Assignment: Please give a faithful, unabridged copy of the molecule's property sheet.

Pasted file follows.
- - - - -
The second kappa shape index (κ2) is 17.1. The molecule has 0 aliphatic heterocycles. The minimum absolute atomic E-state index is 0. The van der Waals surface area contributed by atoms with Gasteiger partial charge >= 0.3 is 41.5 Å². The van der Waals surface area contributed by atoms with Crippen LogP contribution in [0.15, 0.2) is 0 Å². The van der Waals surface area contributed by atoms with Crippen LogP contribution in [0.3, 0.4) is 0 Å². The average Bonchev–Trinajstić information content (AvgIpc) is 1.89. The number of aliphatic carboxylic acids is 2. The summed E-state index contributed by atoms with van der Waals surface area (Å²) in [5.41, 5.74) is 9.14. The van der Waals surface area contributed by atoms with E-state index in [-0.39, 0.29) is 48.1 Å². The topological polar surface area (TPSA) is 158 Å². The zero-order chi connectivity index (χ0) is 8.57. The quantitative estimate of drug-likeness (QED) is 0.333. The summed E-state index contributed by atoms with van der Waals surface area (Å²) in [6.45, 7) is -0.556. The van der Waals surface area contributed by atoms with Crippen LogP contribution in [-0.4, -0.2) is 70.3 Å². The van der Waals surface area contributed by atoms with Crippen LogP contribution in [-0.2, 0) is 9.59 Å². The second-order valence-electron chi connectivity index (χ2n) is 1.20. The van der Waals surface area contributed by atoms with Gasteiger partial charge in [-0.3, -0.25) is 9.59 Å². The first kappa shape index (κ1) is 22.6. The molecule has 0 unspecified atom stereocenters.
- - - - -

The second kappa shape index (κ2) is 17.1. The molecule has 0 aliphatic heterocycles. The minimum absolute atomic E-state index is 0. The van der Waals surface area contributed by atoms with Gasteiger partial charge >= 0.3 is 41.5 Å². The van der Waals surface area contributed by atoms with Crippen LogP contribution in [0.15, 0.2) is 0 Å². The van der Waals surface area contributed by atoms with Crippen LogP contribution in [0.3, 0.4) is 0 Å². The average Bonchev–Trinajstić information content (AvgIpc) is 1.89. The number of aliphatic carboxylic acids is 2. The summed E-state index contributed by atoms with van der Waals surface area (Å²) in [5.41, 5.74) is 9.14. The van der Waals surface area contributed by atoms with E-state index in [-0.39, 0.29) is 48.1 Å². The topological polar surface area (TPSA) is 158 Å². The zero-order chi connectivity index (χ0) is 8.57. The quantitative estimate of drug-likeness (QED) is 0.333. The summed E-state index contributed by atoms with van der Waals surface area (Å²) in [6.45, 7) is -0.556. The van der Waals surface area contributed by atoms with Crippen LogP contribution in [-0.4, -0.2) is 70.3 Å². The van der Waals surface area contributed by atoms with Crippen LogP contribution in [-0.2, 0) is 9.59 Å². The second-order valence-electron chi connectivity index (χ2n) is 1.20. The van der Waals surface area contributed by atoms with Gasteiger partial charge in [-0.3, -0.25) is 9.59 Å². The first kappa shape index (κ1) is 22.6. The molecule has 0 unspecified atom stereocenters.